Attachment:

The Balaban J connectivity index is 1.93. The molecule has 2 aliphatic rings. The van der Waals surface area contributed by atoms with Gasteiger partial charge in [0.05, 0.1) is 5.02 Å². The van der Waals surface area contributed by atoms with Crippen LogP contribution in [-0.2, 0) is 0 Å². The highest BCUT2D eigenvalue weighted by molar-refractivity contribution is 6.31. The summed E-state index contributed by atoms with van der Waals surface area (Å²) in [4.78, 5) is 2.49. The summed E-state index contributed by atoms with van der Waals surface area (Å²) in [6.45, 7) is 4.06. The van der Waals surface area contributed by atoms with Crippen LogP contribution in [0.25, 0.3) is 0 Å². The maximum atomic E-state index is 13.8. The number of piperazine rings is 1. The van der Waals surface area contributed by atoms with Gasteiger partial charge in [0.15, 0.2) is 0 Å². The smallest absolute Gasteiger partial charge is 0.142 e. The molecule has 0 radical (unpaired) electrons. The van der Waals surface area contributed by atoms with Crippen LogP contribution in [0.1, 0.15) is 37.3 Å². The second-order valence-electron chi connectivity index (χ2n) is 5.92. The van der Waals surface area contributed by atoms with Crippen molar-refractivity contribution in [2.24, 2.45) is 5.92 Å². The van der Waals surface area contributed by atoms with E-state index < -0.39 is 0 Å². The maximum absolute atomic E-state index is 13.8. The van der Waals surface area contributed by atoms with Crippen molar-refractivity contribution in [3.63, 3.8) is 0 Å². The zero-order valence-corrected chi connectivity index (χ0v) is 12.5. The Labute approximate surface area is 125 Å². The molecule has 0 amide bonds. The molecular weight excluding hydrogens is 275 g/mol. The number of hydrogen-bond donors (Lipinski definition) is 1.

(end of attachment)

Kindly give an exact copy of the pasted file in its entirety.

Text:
The Balaban J connectivity index is 1.93. The molecule has 2 aliphatic rings. The van der Waals surface area contributed by atoms with Gasteiger partial charge in [0.05, 0.1) is 5.02 Å². The van der Waals surface area contributed by atoms with Crippen LogP contribution in [-0.2, 0) is 0 Å². The highest BCUT2D eigenvalue weighted by molar-refractivity contribution is 6.31. The summed E-state index contributed by atoms with van der Waals surface area (Å²) in [4.78, 5) is 2.49. The summed E-state index contributed by atoms with van der Waals surface area (Å²) in [6.45, 7) is 4.06. The van der Waals surface area contributed by atoms with Crippen LogP contribution in [0.25, 0.3) is 0 Å². The maximum atomic E-state index is 13.8. The number of piperazine rings is 1. The van der Waals surface area contributed by atoms with Gasteiger partial charge in [0.15, 0.2) is 0 Å². The smallest absolute Gasteiger partial charge is 0.142 e. The molecule has 0 radical (unpaired) electrons. The van der Waals surface area contributed by atoms with Crippen LogP contribution in [0.1, 0.15) is 37.3 Å². The second-order valence-electron chi connectivity index (χ2n) is 5.92. The van der Waals surface area contributed by atoms with Crippen molar-refractivity contribution in [2.24, 2.45) is 5.92 Å². The van der Waals surface area contributed by atoms with E-state index < -0.39 is 0 Å². The maximum absolute atomic E-state index is 13.8. The van der Waals surface area contributed by atoms with Crippen molar-refractivity contribution in [3.63, 3.8) is 0 Å². The zero-order valence-corrected chi connectivity index (χ0v) is 12.5. The Labute approximate surface area is 125 Å². The molecule has 0 amide bonds. The molecular weight excluding hydrogens is 275 g/mol. The number of hydrogen-bond donors (Lipinski definition) is 1.